With a Watson, Grace Levins '23 to study the impact of sea level rise

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Grace Levins '23

Grace Levins ’23 has always wanted to travel the world. At 15, she asked her parents if she could backpack solo across Europe. They said no.

This year, with a Watson Fellowship, the geosciences major from Easthampton, Mass., is about to embark on a solo mission across four continents to study the physical, social and economic impact of sea level rise.

The Watson Fellowship provides a $40,000 stipend for a year of independent travel and study.

Levins’ itinerary includes the United Kingdom, Germany, the Netherlands, Vietnam, Australia and Peru. She plans to connect with researchers, community members and government leaders to learn about the challenges and responses to sea level rise.

Levins came to the Watson with substantial research and travel experience.

As a Seward Fellow with an interdisciplinary minor in gender and the environment, she studied the impact of water scarcity on women in Nicaragua, Bolivia, Nepal and Ethiopia. Women and young girls have to travel great distances and endure hazards to collect water which is often unclean. At the same time, in these highly gendered societies, they do not have a voice in conversations about water management practices.

Last summer, she did research for her senior thesis: a study of measures to prevent saltmarsh migration in low-lying agricultural areas of Somerset County, Md. She plans to present that work at the Steinmetz Symposium in May.

In the fall of 2021, she did a term of study in Ireland.

Lynn Evans
The Watson Fellowship is an exceptional opportunity for graduating seniors to put their liberal arts education to work by pursuing a multidimensional project that organically grows out of their already demonstrated passions and pursuits, but in new ways and in new places."
-Lynn Evans
Director of fellowships and doctoral pathways

“Grace’s multipronged approach to studying the science and human impact of environmental issues related to water and coastlines while in college will be amplified by this award. I am thrilled that she will have this opportunity for exploration before beginning the Coastal Marine Environment MSc program at the University of Galway in 2024.”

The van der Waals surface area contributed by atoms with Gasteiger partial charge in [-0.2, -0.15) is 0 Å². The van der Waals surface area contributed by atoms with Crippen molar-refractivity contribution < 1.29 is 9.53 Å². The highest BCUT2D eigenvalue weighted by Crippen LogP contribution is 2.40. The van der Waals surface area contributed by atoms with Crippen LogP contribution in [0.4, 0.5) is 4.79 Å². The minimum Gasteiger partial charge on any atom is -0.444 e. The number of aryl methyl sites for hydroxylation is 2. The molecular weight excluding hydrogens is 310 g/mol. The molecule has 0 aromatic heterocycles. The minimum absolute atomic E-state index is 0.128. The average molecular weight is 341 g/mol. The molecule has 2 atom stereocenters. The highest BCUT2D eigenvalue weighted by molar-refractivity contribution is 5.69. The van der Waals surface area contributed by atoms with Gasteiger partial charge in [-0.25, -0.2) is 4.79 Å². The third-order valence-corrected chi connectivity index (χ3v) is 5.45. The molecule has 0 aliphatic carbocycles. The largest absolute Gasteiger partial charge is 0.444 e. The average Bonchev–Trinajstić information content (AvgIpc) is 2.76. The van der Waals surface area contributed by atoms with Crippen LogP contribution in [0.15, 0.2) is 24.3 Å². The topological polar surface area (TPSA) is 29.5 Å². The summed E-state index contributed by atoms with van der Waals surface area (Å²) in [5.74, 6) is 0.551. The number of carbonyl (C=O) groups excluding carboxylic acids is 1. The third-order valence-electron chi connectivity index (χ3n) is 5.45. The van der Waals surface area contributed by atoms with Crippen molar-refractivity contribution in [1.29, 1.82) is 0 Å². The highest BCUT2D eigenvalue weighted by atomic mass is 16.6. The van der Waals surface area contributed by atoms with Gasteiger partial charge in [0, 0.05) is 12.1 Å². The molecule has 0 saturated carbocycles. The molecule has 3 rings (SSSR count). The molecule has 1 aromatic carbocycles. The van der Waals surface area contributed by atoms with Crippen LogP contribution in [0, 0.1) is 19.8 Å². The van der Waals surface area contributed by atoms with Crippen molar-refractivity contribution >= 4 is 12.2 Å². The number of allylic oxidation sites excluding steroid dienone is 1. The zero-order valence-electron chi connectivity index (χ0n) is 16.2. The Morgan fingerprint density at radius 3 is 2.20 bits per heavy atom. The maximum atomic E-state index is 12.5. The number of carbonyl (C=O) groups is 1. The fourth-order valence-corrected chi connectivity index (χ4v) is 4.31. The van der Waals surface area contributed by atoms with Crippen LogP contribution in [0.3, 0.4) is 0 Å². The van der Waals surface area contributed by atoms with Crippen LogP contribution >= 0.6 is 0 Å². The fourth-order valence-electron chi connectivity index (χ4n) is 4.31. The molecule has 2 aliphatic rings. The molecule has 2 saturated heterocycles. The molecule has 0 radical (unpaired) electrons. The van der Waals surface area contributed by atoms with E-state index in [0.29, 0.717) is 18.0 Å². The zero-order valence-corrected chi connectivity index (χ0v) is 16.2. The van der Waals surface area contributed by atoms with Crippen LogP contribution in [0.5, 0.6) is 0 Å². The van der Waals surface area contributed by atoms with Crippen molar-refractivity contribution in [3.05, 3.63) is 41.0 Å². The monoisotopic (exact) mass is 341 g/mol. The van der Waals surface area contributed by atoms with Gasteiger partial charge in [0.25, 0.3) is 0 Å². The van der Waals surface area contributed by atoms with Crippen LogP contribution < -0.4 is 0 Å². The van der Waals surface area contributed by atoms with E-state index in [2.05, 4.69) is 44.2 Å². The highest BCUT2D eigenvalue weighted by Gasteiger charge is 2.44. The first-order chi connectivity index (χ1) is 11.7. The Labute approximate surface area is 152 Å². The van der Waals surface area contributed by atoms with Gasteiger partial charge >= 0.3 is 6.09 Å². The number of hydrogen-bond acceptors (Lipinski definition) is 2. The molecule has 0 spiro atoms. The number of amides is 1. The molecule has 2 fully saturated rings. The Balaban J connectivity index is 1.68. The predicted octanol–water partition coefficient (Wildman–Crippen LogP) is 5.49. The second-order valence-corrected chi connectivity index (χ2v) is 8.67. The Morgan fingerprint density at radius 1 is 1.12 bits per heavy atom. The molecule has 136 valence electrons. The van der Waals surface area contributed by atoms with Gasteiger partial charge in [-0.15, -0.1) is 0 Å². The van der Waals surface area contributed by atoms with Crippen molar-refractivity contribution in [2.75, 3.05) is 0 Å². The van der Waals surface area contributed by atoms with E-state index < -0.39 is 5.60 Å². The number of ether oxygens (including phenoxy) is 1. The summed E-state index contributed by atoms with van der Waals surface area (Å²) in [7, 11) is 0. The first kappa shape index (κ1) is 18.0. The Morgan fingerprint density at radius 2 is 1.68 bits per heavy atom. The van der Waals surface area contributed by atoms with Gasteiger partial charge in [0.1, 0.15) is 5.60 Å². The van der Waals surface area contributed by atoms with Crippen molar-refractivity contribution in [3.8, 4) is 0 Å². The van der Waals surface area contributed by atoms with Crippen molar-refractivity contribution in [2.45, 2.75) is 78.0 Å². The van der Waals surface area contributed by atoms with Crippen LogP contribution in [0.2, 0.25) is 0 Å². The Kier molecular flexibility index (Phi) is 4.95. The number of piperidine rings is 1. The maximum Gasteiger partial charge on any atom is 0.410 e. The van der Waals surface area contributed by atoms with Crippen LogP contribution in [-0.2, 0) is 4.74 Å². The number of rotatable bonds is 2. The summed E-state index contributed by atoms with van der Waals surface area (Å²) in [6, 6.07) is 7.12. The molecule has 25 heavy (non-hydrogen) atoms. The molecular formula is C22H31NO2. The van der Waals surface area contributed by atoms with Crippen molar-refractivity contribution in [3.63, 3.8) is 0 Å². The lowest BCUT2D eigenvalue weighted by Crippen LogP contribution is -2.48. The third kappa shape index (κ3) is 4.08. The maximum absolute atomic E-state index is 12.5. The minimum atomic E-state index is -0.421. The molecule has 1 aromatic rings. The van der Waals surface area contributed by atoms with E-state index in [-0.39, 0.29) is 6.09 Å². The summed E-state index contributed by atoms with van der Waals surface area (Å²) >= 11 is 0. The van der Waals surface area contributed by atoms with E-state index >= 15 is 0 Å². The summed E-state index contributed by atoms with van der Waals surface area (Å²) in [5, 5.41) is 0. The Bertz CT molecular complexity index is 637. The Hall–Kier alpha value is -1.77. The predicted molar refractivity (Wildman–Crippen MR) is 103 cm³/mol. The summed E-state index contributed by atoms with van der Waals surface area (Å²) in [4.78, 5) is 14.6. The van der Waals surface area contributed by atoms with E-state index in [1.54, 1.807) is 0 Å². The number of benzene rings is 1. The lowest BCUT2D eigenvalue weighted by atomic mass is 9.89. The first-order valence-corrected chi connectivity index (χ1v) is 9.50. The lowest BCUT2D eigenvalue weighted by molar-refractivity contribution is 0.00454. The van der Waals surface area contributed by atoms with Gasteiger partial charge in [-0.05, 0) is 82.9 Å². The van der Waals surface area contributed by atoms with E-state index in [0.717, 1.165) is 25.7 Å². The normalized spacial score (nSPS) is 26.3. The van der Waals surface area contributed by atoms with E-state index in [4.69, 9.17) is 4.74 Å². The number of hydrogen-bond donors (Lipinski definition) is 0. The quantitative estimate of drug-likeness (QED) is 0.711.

Levins chose Union and Geosciences after getting a tour of the department and meeting some students during an accepted candidate’s day. She committed to Union as soon as she got home.

“I felt a real sense of community on campus and in the department,” she said. “I really wanted to be in a place that’s big enough that you can continue to meet new people and have new experiences, but small enough that you can network effectively.”

At Union, she is former president of the Geosciences Club, a Campus Ambassador for Admissions, a member of Garnet Society and Gamma Phi Beta sorority. She also takes classes in dance.

Inspired by her study in Ireland, Levins applied to the University of Galway’s Coastal Marine Environment Master’s program. Accepted, she has deferred to pursue the Watson. Her ultimate goal is a Ph.D. in coastal resilience and a research career with a heavy component of field work.

“I’m in geosciences because I can go outside and look at everything I’ve been learning and understand how it’s formed,” she said.

Levins was one of 42 members of the 55th Class of Thomas J. Watson Fellows. This year’s class, which comes from 20 states and four countries, will travel to 54 countries.

The children of Thomas J. Watson, Sr., the founder of IBM, and his wife, Jeanette, established the program in 1968 to honor their parents’ longstanding interest in education and world affairs.

Since the program’s inception, 66 Union students have been awarded fellowships.

To learn more about this year’s Watson Fellows and their projects, visit the Watson website.